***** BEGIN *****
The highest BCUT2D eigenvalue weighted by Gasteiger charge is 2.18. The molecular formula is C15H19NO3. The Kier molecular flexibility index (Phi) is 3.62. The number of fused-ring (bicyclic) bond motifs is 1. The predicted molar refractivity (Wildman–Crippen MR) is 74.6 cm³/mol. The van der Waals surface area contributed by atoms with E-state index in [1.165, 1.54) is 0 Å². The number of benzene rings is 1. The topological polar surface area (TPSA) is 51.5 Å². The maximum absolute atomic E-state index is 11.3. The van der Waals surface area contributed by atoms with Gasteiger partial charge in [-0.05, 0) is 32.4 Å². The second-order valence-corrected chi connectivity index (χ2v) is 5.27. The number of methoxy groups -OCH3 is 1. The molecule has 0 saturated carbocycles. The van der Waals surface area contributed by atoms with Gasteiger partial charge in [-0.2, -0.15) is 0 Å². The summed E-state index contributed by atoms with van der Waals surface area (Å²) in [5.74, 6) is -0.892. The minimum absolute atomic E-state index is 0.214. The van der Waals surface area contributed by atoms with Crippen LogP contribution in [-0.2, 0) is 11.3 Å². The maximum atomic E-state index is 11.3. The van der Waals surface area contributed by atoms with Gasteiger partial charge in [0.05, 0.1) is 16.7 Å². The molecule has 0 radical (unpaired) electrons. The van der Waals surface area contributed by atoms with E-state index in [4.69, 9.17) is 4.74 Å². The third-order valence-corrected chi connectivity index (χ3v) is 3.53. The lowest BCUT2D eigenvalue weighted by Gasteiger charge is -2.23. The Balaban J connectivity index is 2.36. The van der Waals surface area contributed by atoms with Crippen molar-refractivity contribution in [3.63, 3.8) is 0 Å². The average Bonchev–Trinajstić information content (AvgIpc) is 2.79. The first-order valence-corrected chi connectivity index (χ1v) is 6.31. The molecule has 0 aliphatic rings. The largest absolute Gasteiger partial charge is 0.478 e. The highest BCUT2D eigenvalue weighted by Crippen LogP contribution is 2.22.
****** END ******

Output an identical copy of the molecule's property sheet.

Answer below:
The highest BCUT2D eigenvalue weighted by Gasteiger charge is 2.18. The molecular formula is C15H19NO3. The Kier molecular flexibility index (Phi) is 3.62. The number of fused-ring (bicyclic) bond motifs is 1. The predicted molar refractivity (Wildman–Crippen MR) is 74.6 cm³/mol. The van der Waals surface area contributed by atoms with E-state index in [1.165, 1.54) is 0 Å². The number of benzene rings is 1. The topological polar surface area (TPSA) is 51.5 Å². The maximum absolute atomic E-state index is 11.3. The van der Waals surface area contributed by atoms with Gasteiger partial charge in [-0.05, 0) is 32.4 Å². The second-order valence-corrected chi connectivity index (χ2v) is 5.27. The number of methoxy groups -OCH3 is 1. The molecule has 0 saturated carbocycles. The van der Waals surface area contributed by atoms with Gasteiger partial charge in [-0.2, -0.15) is 0 Å². The summed E-state index contributed by atoms with van der Waals surface area (Å²) in [5.74, 6) is -0.892. The minimum absolute atomic E-state index is 0.214. The van der Waals surface area contributed by atoms with Crippen LogP contribution in [-0.2, 0) is 11.3 Å². The maximum atomic E-state index is 11.3. The van der Waals surface area contributed by atoms with Gasteiger partial charge in [0.05, 0.1) is 16.7 Å². The molecule has 0 radical (unpaired) electrons. The van der Waals surface area contributed by atoms with E-state index in [4.69, 9.17) is 4.74 Å². The third-order valence-corrected chi connectivity index (χ3v) is 3.53. The lowest BCUT2D eigenvalue weighted by Gasteiger charge is -2.23. The Balaban J connectivity index is 2.36. The van der Waals surface area contributed by atoms with Crippen molar-refractivity contribution in [3.63, 3.8) is 0 Å². The average Bonchev–Trinajstić information content (AvgIpc) is 2.79. The first-order valence-corrected chi connectivity index (χ1v) is 6.31. The molecule has 0 aliphatic rings. The largest absolute Gasteiger partial charge is 0.478 e. The highest BCUT2D eigenvalue weighted by Crippen LogP contribution is 2.22.